Starbound - Analysis

Author: Gustavo Maeso
Date: 2020-07-30 22:52:46
We usually tend to associate 'indie' with simplicity. That is, the vast majority of players, due to the price or concept, we think, a priori, that an independent video game is a kind of 'low-cost' entertainment that cannot be - or should be - required too much. This weak argument is usually corroborated in many cases, however, in others the opposite occurs, as has happened with the recent No Man's Sky and the present title: Starbound.

And there is no financial limit for originality and talent - we refer, in this case, to Starbound. The Chucklefish Games masterpiece is a good example of this. It is true that we are not facing a precisely novice study, but neither are we facing a team backed by large firms such as Ubisoft or Sony. So this is a factor that we must take into account when playing or analyzing Starbound.

The project started sometime in 2011 and was officially announced in early 2012 , so we are talking about an independent video game with more than five years of work behind it. Through an interesting Kickstarter campaign , Starbound was increasingly supported by the community and began to generate a lot of attention from the press and the public. An early version was released in 2013 , but it was in the wake of Hello Games' controversial No Man's Sky presentation that the Chucklefish title started to generate more buzz. The public inevitably began to compare both titles, since they had and have many points in common.

In these cases comparisons are inevitable . Firstly, because Starbound was definitively launched on July 22 of this year and No Man's Sky only a few days later, on August 9 . Secondly, because both share a common theme : space and its "infinity". Thirdly, because the two titles make use of a similar technology that allows them to generate scenarios at random, making each game completely different from another. And, lastly, because they have generated a lot of expectation or 'hype' -a word that is lately in fashion-, leaving no one indifferent at its launch.

At first glance, looking at one and the other, we can think that Starbound is an aperitif before launching into the vast universe proposed by the guys from Hello Games. Although this is something completely personal, something that will depend on each player, I must ensure that the first statement is not correct at all because Starbound, with all its greatness, is an appetizer, first course, second and dessert. To underestimate the Chucklefish game based on its technical section and / or little publicity would be a sovereign mistake, because behind its simple pixels hides an immense procedural, logical and harmonious universe that deserves to be taken into account.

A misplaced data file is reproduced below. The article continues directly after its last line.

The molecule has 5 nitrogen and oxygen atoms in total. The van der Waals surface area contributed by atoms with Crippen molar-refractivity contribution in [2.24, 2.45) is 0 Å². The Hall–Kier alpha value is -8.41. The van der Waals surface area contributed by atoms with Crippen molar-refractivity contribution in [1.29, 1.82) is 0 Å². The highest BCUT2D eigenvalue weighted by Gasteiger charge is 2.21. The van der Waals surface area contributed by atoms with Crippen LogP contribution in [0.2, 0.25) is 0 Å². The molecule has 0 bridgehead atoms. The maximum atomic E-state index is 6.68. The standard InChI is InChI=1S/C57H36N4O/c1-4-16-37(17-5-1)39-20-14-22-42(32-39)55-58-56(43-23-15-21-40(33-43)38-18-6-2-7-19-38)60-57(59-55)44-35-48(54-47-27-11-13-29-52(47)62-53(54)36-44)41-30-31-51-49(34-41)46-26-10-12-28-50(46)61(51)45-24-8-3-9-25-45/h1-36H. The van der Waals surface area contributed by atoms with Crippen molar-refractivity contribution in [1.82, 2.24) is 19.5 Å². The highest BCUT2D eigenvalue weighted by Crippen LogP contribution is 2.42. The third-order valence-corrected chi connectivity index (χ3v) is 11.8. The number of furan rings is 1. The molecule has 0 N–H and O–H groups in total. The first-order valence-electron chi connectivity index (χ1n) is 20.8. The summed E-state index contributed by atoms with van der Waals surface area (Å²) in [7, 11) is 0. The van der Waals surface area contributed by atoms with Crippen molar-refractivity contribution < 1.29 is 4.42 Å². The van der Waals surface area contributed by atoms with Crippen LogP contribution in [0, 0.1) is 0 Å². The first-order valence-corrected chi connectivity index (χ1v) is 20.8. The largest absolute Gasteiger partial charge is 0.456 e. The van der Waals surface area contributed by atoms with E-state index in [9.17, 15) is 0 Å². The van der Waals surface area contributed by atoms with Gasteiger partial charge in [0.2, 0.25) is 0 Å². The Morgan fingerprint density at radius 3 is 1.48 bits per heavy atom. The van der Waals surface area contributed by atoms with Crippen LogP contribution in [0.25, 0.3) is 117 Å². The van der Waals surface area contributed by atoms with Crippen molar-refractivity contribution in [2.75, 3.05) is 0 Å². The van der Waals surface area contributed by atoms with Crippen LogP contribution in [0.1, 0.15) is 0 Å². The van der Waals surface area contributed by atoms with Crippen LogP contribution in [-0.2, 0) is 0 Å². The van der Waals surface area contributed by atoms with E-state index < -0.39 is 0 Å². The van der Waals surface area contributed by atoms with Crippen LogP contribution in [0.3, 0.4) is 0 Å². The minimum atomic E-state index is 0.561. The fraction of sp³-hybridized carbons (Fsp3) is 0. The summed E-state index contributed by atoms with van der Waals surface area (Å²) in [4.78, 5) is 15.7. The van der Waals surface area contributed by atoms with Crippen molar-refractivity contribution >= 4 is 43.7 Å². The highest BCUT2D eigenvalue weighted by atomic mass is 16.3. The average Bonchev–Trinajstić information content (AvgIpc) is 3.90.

Going into the matter, once again we cannot avoid the comparison. When we start Starbound or see a screenshot of it, Terraria will quickly come to mind (Re-Logic, 2011), and that is that Starbound shares a lot with Terraria. Graphically we can be talking about two almost identical video games, with all that this entails. In the first place because, despite the effort invested in Starbound, at first glance it is a copy rather than a tribute and it is evident that the 'pixel-art' begins to give significant symptoms of exhaustion , despite the fact that the game is in the making sometime in 2011.

But on the other hand, Starbound has its own personality, after all. The design of characters and objects, despite being very basic pixels , falls in love from the first moment we launch the game and the design of planets, carried out in a random way, is quite convincing . In fact, one of the benefits of Starbound is precisely that the planets have a life of their own and, in almost no time, anything squeaks on us. Everything is harmonious and we do not feel at any time being lost in a procedural loop without a life of its own.

But, aside from all this, it is clear that Starbound is not a technical marvel . We are aware of the development and financing that the title has had, but, as I mentioned at the beginning, the 'pixel-art' begins to tire and it is not the first time that I say it. The games that make use of this technical-artistic section are played without control and it seems more like a plague than a fashion. In addition, this leads us, unconsciously, to fall into the error of considering them simple games, Starbound or titles like Dwarf Fortress (Tarn Adams, 2006) are good proof of this. The problem is that the entire title is developed in a 2D side scroll that, in addition to its pixelated artistic section, excessively limits the greatness that is hidden behind it .

Still, despite having his own personality in terms of character or object design and history, Starbound is overly reminiscent of Terraria and that is something that works against him on a technical and artistic level, for two main reasons; the first of these is obviously what we might call a copy; and the second is because we are talking about a title of the year 2011 compared to another that was officially launched in 2016.

At the sound level, a wonderful musical universe opens up to us. The soundtrack , composed by Curtis Scheitzer , fits in perfectly achieving a unique setting. The symbiosis is as perfect as it was in its day in the case of Mass Effect with the music of Jack Wall and Sam Hulick, enveloping us in the peaceful and at the same time cold outer space. The sound effects are generic, although they are simple, they do their job and at no time do they squeak. The title does not have voices of any kind and it should be noted that it is not subtitled in Spanish , only localized in English. Luckily for us, and it is something that must be mentioned, the user kantos22 has immersed himself in a Spanish translation that we can already enjoy through Steam Worshop ; It is true that it needs some adjustment, but it is perfectly enjoyable and valid.